Many landlords are worried about their property and don’t trust their tenants. They have heard too many horror stories of filthy apartments, sick pets or messies and therefore want to take a look at your property regularly. However, these cases are definitely the exception to the rule, as most tenants treat the rental property with care and maintain it properly. So, is it permissible for the landlord to regularly disturb the privacy of his tenant?
Trespassing – when is the landlord allowed in the rental property and when is he not?
Tenancy law sees no reason whatsoever for the landlord to have a general right of control over his property. On the contrary, the landlord surrenders his domiciliary rights to the tenant when he lets the property. This means that the tenant then has the right to decide who he lets into the rented property and who not. This also includes the landlord, who can be prevented by his tenant from entering the rented property. But what exactly are the rules, what does the law require, and can the landlord be trespassing in his own property?
Apartment inspection by the landlord – only possible with concrete reason
In some cases, however, it is necessary for the landlord to enter the rented property. With notice and a separate reason, the landlord also has the right to do so. Such cases include, for example, the reading of the heating cost allocator or the water meters. However, the landlord may also enter the property for maintenance work or repairs. For the landlord, however, these cases are usually in his own interest, since the rental property is maintained by these. But also other reasons are permissible for a visit of the landlord. For example, if the landlord suspects that the tenant is using the rented property in breach of contract, he can enter the rented property with an announced visit. However, the tenant must still consent to the entry. An example of this could be keeping pets that are not allowed or subletting to third parties without permission. Here, however, caution to landlords. Such a visit is only legal with notice and the tenant’s consent. The use of the key to the rental property without prior permission is inadmissible.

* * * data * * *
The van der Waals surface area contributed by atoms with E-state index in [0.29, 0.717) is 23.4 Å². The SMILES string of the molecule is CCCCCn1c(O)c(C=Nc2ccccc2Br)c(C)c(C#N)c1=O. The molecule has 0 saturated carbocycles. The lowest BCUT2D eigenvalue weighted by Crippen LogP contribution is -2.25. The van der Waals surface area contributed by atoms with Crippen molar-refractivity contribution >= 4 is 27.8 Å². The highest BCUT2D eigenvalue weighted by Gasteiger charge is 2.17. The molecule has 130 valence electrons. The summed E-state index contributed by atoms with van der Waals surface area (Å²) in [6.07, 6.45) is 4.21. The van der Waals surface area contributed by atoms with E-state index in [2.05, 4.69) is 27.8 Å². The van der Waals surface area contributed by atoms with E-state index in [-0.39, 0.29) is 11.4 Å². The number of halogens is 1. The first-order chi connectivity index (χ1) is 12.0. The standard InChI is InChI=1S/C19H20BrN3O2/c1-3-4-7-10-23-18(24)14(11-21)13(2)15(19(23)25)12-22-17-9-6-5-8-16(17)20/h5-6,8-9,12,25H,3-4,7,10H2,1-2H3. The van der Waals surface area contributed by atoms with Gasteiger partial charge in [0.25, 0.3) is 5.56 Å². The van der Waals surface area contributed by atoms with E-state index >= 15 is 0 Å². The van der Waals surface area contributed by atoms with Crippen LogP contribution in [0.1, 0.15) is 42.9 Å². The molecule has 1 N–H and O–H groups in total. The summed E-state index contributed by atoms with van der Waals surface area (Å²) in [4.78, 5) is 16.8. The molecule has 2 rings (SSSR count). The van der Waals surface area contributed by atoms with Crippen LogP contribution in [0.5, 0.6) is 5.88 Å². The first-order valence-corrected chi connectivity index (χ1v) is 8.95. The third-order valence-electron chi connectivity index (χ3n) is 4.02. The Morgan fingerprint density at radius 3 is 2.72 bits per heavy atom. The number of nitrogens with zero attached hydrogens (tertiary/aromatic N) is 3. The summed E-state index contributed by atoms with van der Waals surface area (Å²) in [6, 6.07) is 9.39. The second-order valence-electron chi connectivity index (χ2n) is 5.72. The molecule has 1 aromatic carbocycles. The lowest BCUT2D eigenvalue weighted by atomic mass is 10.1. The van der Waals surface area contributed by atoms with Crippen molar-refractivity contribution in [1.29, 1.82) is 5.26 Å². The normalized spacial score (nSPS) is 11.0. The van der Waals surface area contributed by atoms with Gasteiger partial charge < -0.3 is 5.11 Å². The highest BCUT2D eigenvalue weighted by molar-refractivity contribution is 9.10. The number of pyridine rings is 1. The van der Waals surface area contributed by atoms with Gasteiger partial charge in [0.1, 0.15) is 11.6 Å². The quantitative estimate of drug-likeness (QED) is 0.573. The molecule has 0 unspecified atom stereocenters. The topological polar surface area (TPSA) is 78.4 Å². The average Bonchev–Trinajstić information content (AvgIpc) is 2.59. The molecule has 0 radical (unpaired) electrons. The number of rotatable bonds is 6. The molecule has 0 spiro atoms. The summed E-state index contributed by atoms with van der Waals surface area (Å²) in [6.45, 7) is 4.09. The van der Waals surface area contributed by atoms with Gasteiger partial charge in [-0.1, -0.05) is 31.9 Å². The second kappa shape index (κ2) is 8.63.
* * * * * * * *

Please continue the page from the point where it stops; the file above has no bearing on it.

Trespass by the landlord – entering the rented property without permission
Entering the rental object without notice and permission of the tenant, for example by means of a duplicate key, is inadmissible. Such conduct by the landlord entitles the tenant to terminate the rental property without notice. This also applies if the landlord has entered the property with good intentions, for example to carry out repairs. Trespassing on the rental property can also give the tenant notice, but whether this step is very smart depends on the situation. Without specific cause and notice, the landlord has no right to enter the rental property. However, in urgent cases, such as an emergency repair, or for factual reasons, such as handyman work, the tenant cannot deny the landlord access. One option landlords have is to put a clause in the lease that entitles them to make a routine inspection visit every one to two years. By signing the lease, the tenant grants the landlord permission to enter the apartment for such visits, but they must be announced. However, if you find a clause in your rental agreement that entitles the landlord to enter the rented property generally and without restriction. This is not legally binding and cannot be enforced in this way. So pay close attention to the wording in your rental agreement and point out any possible faulty clauses to your landlord before signing. If the landlord nevertheless enters the rented property without permission, for example with a duplicate key, he is committing trespass in his own property and can be reported to the police by the tenant for this.